You’ve gone through the entire discovery process—and you think you’ve done everything right.
You’ve asked great questions to uncover your prospect’s biggest challenges. You learned exactly what your prospect needs.
But even after giving your best sales presentation, you were still met with rejection.
More likely than not, your prospect said something like, “I really need to think this over. Can you call me back in a week or so?”
What did you do wrong? Or, more importantly, what didn’t you do right?
In this video and article, I’m going to answer that question by showing you 5 killer sales presentation techniques to close the sale.
Follow these tips, and you’ll never hear objections like “I need to think it over” after a sales presentation again. Check it out.
How the Right Sales Presentation Techniques Can Help You Crush Your Goals
There are a lot of skills you can work on as a salesperson—mastering cold calls, writing the perfect prospecting email, asking for referrals, and more.
But there’s one sales skill that matters more than all the rest.
There’s one sales skill that will determine whether or not you’ll be a successful salesperson.
What is this all-important sales technique? Knowing how to close the sale.
While it’s great to master planning out your day or networking with c-suite prospects, if you can’t close sales, you just won’t make it as a salesperson.
But with the right sales presentation techniques to guide you through your sales meetings, you’ll start closing more sales than ever before.
This is absolutely key to crushing your sales goals and rising to the top of your industry.
Read on to learn 5 killer sales presentation techniques to help you close more sales and become a superstar salesperson.
#1: Keep your sales presentation short.
This is a common sales mistake I see all the time.
Salespeople get so excited about what they’re presenting that they ramble on for far too long.
TIME Magazine reports that the average attention span is a mere eight seconds—so if you’re talking on and on, your prospect probably isn’t even listening!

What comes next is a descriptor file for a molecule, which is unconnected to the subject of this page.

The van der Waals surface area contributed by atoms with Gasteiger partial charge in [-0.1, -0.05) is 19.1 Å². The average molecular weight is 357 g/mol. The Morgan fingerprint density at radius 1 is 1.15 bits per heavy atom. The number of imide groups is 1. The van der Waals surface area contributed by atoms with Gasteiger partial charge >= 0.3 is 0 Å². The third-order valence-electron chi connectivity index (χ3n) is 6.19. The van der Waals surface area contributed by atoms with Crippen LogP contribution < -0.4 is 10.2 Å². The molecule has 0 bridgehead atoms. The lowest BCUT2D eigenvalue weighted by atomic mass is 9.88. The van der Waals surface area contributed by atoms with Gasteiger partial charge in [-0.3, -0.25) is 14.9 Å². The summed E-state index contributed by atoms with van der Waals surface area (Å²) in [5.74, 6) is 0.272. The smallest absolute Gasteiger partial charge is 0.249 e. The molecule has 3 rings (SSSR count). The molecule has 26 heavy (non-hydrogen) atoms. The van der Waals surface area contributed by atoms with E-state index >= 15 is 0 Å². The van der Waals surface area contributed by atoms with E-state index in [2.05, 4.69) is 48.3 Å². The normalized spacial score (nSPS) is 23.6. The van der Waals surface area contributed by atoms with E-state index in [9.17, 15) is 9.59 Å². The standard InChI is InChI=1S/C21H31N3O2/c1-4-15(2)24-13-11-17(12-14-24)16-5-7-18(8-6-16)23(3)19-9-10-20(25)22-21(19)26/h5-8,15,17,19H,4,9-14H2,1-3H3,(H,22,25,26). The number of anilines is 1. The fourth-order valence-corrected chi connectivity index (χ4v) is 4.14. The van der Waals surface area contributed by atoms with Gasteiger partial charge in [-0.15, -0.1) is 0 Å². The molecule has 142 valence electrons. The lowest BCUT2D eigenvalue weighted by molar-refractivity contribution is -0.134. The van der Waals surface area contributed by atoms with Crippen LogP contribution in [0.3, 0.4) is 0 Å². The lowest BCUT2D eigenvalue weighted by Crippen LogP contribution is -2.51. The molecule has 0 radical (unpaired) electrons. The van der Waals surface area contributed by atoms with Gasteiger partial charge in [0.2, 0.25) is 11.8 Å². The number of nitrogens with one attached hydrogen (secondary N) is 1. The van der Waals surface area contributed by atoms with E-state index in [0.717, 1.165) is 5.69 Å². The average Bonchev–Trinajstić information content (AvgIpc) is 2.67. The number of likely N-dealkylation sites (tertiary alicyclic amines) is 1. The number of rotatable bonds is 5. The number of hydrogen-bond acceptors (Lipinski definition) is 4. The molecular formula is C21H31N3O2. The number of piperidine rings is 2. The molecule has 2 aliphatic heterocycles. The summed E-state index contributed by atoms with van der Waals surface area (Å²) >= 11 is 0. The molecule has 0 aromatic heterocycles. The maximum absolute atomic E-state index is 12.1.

While passion for a product or service is a great thing, you can and should still be able to follow this first of five tips on sales presentation techniques: Keep your presentations as short as possible.
At the end of the day, prospects only care about what they care about—namely, themselves.
Instead of droning on about every last detail of your offering, keep it short and focused on your prospect and how you can help them solve their key challenges.
In order to keep prospects engaged, a good salesperson will make this one of their most important sales presentation techniques, presenting only what they need to present and nothing more.
#2: Tell a story in your sales presentation.
There are two basic ways to go about organizing a sales presentation.
The first is to focus on features and benefits. This is the old-school way to present your product or service.
If you’re looking for sales presentation techniques to close the sale, a features and benefits presentation is not your best option.
Sitting through one of these outdated presentations is about as exciting as reading a high school textbook.
The second and far better way is to use a case study presentation, which feels less like reading a high school textbook and more like listening to an interesting story.
To prepare a case study presentation for your next sales meeting, use examples of what you’ve achieved with past customers to tell a story that will resonate with your prospect.
#3: Present solutions to your prospects’ challenges—then stop.
When a prospect shows interest in a product or service, most salespeople start getting excited; they can almost taste the close of the sale.
As a result, they start going overboard by trying to cover every last feature or benefit.
Of course, the prospect wasn’t actually interested in all those little details, so before long, interest starts to wane.
Instead, start every sales meeting with the goal of uncovering and understanding your prospects’ key challenges.
Only then can you move forward with presenting a solution to those challenges—and nothing more.